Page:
But what really stirred me were those that didn't break their boards on the first try. Those who had to try and try and try while a crowd of parents and already victorious classmates looked on. Those who didn't give up, even though the odds were against them with each try. Those who risked injury with every strike. Those who kept on, despite the pain in their jarred bones and assaulted joints.
Two, in particular, brought tears to my eyes. Not figuratively. I mean, I literally wept as I watched them pour all their courage and determination into downward driving strikes that drove the breath from their lungs.
The first was a young girl; perhaps ten or twelve. She was slight of stature, with a waist like a sapling and hair that rippled like lake water on a starless night. Her wrists were so tender and slender, I thought surely they would snap under the stress as she drove her fist again and again into the unyielding boards. She was granted twenty tries, and with each one, she gave it everything she had. And still those boards would not break or even crack. When the Master finally stopped her, she simply bowed her head respectfully and took her seat. There were no tears or tantrums or piteous pleas for just one more try. She accepted failure with an equanimity I have never seen in a child that age. And she did not look embarassed or ashamed.
The other was a Mom, perhaps my age, with a little extra flesh around her middle and fatigue beneath her eyes. She did her forms with style and grace, and her sparring was full of spirit. But she could not break her boards. She tried again and again with no luck. I could see the physical pain on her face and the personal pain in her eyes as she came to grips with her likely failure. But she did not give up and like the little girl, she put everything she had into every single attempt. Finally, the Master stopped her, and asked her to take a moment, close her eyes and find her center. He asked her to visualize her success, feel the victory in her soul. With everyone watching, she knelt and closed her eyes. She sat silent and calm for several moments, and then she rose, approached her boards, and smashed them to smithereens. Then she sank to the mat, boneless with relief.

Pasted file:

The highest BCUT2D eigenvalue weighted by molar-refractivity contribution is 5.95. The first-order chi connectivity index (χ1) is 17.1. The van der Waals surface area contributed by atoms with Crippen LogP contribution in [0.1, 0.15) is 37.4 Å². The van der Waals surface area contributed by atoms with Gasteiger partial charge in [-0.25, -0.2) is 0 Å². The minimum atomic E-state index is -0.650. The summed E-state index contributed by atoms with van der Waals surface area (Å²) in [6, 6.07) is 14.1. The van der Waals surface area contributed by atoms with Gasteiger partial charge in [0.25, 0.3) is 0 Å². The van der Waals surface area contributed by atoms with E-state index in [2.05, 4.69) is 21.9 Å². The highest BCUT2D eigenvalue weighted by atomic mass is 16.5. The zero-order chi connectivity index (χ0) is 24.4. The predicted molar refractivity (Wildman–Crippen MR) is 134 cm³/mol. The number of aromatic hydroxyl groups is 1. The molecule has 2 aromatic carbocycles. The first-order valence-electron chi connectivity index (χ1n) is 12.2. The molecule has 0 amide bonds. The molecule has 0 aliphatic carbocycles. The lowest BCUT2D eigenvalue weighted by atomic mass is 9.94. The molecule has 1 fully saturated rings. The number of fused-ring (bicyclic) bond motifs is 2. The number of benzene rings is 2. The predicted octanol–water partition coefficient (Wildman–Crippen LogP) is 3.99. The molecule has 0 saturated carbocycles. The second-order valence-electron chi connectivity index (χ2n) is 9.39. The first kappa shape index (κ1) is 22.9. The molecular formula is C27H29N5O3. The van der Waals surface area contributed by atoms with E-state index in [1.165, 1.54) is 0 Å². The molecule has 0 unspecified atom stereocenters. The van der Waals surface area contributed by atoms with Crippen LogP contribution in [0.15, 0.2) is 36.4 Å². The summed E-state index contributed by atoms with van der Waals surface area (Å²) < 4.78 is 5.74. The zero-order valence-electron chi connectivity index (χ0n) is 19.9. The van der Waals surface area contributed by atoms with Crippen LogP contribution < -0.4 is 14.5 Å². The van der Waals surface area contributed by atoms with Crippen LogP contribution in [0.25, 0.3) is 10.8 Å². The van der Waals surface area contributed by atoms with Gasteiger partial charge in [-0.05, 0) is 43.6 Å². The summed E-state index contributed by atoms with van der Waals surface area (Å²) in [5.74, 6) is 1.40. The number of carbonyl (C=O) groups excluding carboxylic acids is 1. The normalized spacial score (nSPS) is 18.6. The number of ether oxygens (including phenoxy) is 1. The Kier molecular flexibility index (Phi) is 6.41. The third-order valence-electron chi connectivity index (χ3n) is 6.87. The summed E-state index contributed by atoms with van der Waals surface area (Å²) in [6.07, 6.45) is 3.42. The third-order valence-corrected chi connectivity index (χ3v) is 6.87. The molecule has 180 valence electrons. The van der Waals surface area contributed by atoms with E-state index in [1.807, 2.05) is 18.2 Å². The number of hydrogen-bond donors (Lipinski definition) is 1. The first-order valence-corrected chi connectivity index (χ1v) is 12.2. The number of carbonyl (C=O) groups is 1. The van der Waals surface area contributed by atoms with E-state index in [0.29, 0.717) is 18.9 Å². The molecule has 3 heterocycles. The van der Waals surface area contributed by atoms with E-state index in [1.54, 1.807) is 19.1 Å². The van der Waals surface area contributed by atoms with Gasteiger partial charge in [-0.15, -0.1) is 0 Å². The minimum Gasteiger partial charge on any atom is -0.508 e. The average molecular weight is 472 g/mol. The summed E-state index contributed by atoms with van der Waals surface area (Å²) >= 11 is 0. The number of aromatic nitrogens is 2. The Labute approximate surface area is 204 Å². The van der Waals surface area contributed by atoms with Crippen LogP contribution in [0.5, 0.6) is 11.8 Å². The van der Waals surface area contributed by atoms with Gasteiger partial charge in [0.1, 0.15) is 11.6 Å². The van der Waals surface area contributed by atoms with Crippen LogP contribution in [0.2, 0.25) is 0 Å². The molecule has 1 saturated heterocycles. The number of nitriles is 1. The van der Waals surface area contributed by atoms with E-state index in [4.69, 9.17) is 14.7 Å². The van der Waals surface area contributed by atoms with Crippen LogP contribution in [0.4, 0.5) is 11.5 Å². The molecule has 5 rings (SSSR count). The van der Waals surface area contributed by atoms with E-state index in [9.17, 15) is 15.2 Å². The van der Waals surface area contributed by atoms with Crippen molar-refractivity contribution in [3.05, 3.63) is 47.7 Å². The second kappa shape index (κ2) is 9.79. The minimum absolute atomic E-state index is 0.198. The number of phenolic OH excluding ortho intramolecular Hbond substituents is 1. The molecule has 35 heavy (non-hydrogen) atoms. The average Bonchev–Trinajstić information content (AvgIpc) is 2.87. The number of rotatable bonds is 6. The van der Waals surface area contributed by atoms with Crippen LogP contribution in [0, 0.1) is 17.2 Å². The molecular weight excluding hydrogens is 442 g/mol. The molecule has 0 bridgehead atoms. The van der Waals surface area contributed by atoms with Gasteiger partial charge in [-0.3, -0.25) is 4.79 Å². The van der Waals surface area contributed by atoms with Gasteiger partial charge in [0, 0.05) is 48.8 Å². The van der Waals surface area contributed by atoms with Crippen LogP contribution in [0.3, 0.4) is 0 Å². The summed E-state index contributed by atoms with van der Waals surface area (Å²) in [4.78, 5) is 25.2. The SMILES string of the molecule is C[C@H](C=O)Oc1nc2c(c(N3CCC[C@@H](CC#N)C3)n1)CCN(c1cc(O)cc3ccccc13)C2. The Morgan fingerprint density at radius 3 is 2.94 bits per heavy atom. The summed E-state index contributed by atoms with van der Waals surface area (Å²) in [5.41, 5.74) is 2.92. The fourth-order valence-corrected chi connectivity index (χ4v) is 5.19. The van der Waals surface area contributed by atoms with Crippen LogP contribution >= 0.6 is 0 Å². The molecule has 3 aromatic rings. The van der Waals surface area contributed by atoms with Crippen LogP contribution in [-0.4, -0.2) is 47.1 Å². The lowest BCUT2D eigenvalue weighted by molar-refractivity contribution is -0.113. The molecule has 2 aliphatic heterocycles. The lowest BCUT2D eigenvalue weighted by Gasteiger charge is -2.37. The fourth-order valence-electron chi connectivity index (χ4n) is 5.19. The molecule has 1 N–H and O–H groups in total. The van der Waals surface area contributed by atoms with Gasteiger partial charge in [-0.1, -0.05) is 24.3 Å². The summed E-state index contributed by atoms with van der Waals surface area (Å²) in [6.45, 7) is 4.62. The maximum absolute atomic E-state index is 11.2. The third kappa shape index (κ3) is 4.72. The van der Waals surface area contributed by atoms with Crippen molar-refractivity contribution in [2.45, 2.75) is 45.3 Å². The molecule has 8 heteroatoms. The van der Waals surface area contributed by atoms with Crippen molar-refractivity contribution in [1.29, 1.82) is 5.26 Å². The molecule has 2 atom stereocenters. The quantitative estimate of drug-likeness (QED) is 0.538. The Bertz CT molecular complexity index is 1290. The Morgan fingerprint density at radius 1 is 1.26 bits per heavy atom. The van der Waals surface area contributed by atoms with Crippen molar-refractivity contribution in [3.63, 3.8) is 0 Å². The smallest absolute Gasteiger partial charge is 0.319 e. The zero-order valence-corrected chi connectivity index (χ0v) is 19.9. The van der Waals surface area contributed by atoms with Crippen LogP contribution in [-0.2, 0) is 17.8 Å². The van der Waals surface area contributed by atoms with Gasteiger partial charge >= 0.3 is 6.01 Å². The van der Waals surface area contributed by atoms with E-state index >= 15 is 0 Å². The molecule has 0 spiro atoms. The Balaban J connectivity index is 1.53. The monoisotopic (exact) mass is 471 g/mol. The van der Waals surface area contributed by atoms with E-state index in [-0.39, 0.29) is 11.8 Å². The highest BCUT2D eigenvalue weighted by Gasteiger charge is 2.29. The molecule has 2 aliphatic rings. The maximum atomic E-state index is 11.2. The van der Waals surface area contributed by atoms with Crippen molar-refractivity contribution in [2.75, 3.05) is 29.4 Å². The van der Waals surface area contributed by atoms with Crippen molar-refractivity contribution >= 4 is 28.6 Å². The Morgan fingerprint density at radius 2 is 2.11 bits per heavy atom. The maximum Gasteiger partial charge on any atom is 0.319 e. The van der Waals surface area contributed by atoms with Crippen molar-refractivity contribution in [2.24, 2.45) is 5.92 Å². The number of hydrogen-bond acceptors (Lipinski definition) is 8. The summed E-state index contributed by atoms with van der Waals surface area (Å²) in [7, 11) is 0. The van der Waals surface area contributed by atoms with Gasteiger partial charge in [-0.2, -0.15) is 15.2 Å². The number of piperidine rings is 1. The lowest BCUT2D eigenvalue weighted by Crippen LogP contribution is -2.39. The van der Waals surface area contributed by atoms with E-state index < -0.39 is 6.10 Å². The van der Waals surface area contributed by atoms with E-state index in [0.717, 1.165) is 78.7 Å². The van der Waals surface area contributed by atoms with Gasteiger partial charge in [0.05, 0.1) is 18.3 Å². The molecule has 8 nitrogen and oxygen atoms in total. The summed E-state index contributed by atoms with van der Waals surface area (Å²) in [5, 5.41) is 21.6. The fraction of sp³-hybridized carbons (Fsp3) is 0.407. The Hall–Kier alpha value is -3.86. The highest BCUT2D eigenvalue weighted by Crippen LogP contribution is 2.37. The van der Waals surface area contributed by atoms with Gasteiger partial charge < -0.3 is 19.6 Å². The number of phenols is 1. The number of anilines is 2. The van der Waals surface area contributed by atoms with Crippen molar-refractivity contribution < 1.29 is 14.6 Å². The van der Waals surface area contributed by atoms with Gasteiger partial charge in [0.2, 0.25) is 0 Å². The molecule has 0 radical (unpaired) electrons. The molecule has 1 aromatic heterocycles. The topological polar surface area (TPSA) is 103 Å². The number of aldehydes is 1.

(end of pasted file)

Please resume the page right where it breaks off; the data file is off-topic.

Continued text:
I'm not lying when I tell you that I cheered more loudly for her than I had for my own son. She and that little girl MOVED me with their determination; their refusal to give up or give in, even when it seemed that the only possible outcome was failure.
This to me, is what courage is. You keep fighting even when you know you can and probably will fail. You keep fighting for the right to believe in your own strength and courage. You keep fighting because there is no shame in defeat, only in giving up. You fight for the honor of saying, "I gave it everything I had."
I don't think a lot of kids these days have had an opportunity to do that. My son broke all his boards on the first try. It was easy for him; almost effortless. I'm not saying his victory was an empty one, because it wasn't. He worked hard to learn his forms and his terms and his technique for breaking boards. But I think the spectre of failure makes a victory even sweeter. Not many of us these days have had to really FIGHT for anything. They've never had to pick themselves up, dust themselves off and move on, despite crushing disappointment and failure. It builds character. It makes us strong. It makes us hungry.
Those two are stronger today than they were yesterday. I'm not sure the same can be said for everyone who broke their board on the first try.
I'm going to try to look at the challenges before me as unbroken boards from now on. And I'm going to remember the two who wouldn't give up.